Typhoon and Other Tales

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Oxford University Press, 2002 - Fiction - 242 pages
This volume contains "Typhoon," "The Secret Sharer," "Falk," and "Amy Foster." "Typhoon," a story of a steamship and her crew beset by a tempest, is a masterpiece of descriptive virtuosity and moral irony, while "The Secret Sharer" excels in symbolic ambiguity. Both stories vividly present Conrad's abiding preoccupation with the theme of solidarity, challenged from without by the elements and from within by human doubts and fears.
Conrad's experiences as a captain of the ship Otago in 1888 provided material for both "The Secret Sharer" and "Falk." "Amy Foster," written in 1901, is bleak and stark in its depiction of human isolation and incomprehension.
In a range of tones extending from the sombre to the radiant, Conrad's central preoccupations are displayed at their best, strangest, and most plangent in this selection of stories.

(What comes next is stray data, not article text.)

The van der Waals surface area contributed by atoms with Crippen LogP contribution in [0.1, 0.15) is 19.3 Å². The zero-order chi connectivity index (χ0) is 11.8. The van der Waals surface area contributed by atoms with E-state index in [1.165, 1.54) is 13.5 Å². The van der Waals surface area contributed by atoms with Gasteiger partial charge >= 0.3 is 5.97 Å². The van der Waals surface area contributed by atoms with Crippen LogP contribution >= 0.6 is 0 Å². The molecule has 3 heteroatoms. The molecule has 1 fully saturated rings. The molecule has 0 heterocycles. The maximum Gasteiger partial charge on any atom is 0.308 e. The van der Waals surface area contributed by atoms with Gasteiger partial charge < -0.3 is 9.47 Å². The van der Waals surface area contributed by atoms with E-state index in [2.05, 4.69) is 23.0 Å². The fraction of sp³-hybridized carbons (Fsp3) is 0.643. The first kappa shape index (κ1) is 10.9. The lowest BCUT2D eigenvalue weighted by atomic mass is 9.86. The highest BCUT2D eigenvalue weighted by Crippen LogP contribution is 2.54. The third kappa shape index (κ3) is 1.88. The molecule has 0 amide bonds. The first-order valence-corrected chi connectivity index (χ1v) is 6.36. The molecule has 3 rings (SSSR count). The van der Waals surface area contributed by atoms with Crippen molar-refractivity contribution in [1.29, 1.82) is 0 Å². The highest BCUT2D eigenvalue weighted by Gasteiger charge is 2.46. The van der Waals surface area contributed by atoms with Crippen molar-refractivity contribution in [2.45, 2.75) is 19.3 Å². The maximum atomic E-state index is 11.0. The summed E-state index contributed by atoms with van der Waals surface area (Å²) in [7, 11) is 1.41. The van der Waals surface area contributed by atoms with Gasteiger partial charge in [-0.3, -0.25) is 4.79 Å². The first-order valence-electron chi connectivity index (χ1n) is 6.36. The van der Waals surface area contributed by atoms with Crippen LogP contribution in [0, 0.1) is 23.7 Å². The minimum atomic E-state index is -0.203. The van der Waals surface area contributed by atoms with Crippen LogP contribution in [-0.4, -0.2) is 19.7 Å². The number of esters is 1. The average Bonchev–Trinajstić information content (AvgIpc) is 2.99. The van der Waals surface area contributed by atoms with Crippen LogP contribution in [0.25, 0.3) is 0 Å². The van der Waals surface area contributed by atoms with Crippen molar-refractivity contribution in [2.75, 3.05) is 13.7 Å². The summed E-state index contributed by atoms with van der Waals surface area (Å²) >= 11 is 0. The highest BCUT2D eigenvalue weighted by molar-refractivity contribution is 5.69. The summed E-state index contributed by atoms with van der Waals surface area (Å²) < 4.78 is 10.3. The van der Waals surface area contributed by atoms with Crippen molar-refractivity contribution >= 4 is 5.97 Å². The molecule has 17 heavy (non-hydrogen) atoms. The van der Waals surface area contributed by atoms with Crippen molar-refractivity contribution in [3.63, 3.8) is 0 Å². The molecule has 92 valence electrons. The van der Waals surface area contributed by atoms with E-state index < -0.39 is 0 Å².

Contents

General Editors Preface
vii
Note on the Text
xxxiv
A Chronology of Joseph Conrad
xliii
TYPHOON I
3
Extract from the Authors Note 1919
218
Glossary
233
Copyright

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About the author (2002)

Joseph Conrad is recognized as one of the 20th century's greatest English language novelists. He was born Jozef Konrad Nalecz Korzeniowski on December 3, 1857, in the Polish Ukraine. His father, a writer and translator, was from Polish nobility, but political activity against Russian oppression led to his exile. Conrad was orphaned at a young age and subsequently raised by his uncle. At 17 he went to sea, an experience that shaped the bleak view of human nature which he expressed in his fiction. In such works as Lord Jim (1900), Youth (1902), and Nostromo (1904), Conrad depicts individuals thrust by circumstances beyond their control into moral and emotional dilemmas. His novel Heart of Darkness (1902), perhaps his best known and most influential work, narrates a literal journey to the center of the African jungle. This novel inspired the acclaimed motion picture Apocalypse Now. After the publication of his first novel, Almayer's Folly (1895), Conrad gave up the sea. He produced thirteen novels, two volumes of memoirs, and twenty-eight short stories. He died on August 3, 1924, in England.

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